US EV carmakers urge government to remove tax cap on electric car purchases

Major automakers are asking Congress to lift the limit on the number of people who can get tax credits for buying a hybrid or all-electric vehicle.

Currently, the number of tax credits allowed is limited to 2 lakh per company. General Motors and Tesla have already reached the limit and Toyota is close.

In a letter to the leaders of the US Senate and House of Representatives on Monday, the CEOs of Ford, Toyota, GM and Stellantis asked for tax credits for anyone wishing to purchase a qualified vehicle.

Automakers want the limit lifted until “the EV market is more mature,” they said, without giving a timetable.

“Lifting the limit will boost consumer adoption of future electric options and provide much-needed security for our customers and domestic workers,” the CEOs wrote.

The request comes as Americans are being squeezed financially from all sides by four decades of high inflation. Energy prices were particularly bad, with the average cost for a gallon of gas in the US crossing $5 (about Rs. 400) this weekend, according to the AAA auto club.

Automakers said Monday the tax credit has allowed them to offer more affordable cars to people, accelerating the adoption of EVs. However, the companies said recent economic conditions and supply chain constraints have increased the production costs of electric vehicles and that these costs must be passed on to car buyers who are already paying more for almost everything.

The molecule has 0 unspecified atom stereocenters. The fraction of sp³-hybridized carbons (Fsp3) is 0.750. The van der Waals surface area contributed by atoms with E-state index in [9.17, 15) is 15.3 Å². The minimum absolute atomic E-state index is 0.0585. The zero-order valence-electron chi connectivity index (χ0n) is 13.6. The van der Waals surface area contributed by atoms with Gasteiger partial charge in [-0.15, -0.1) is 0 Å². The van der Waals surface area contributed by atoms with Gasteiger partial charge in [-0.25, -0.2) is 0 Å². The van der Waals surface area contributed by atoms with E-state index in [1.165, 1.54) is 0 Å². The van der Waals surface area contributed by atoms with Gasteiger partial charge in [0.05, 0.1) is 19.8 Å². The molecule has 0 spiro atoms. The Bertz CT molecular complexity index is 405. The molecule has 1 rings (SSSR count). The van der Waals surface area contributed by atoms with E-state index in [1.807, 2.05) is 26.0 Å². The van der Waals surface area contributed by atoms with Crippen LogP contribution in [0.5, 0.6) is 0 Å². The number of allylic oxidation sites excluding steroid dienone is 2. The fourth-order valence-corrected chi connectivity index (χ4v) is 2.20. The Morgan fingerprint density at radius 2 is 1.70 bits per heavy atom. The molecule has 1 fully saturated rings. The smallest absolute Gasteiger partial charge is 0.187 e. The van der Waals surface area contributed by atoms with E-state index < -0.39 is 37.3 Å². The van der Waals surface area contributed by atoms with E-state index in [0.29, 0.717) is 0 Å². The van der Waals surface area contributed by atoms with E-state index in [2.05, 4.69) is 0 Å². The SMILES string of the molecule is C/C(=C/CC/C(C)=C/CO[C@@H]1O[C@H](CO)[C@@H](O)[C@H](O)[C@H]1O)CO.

US President Joe Biden has been trying to keep supplies of materials needed to produce electric vehicles flowing as the nation transitions away from fossil fuels.

Biden invoked the Defense Production Act of 1950 in April to encourage production of lithium and other minerals essential to power electric vehicles.

Toyota’s plug-in RAV4 Prime small SUV with 42 miles of electric range earns the buyer a $7,500 (approximately Rs. 5,85,100) credit, the largest credit available. The Prius Prime plug-in, with a 25-mile electric range, is priced at $4,500 (about Rs. 3,51,000).

The letter was signed by Mary Barra, CEO of GM, Ted Ogawa, CEO of Toyota, Jim Farley, CEO of Ford and Carlos Tavares, CEO of Stellantis.

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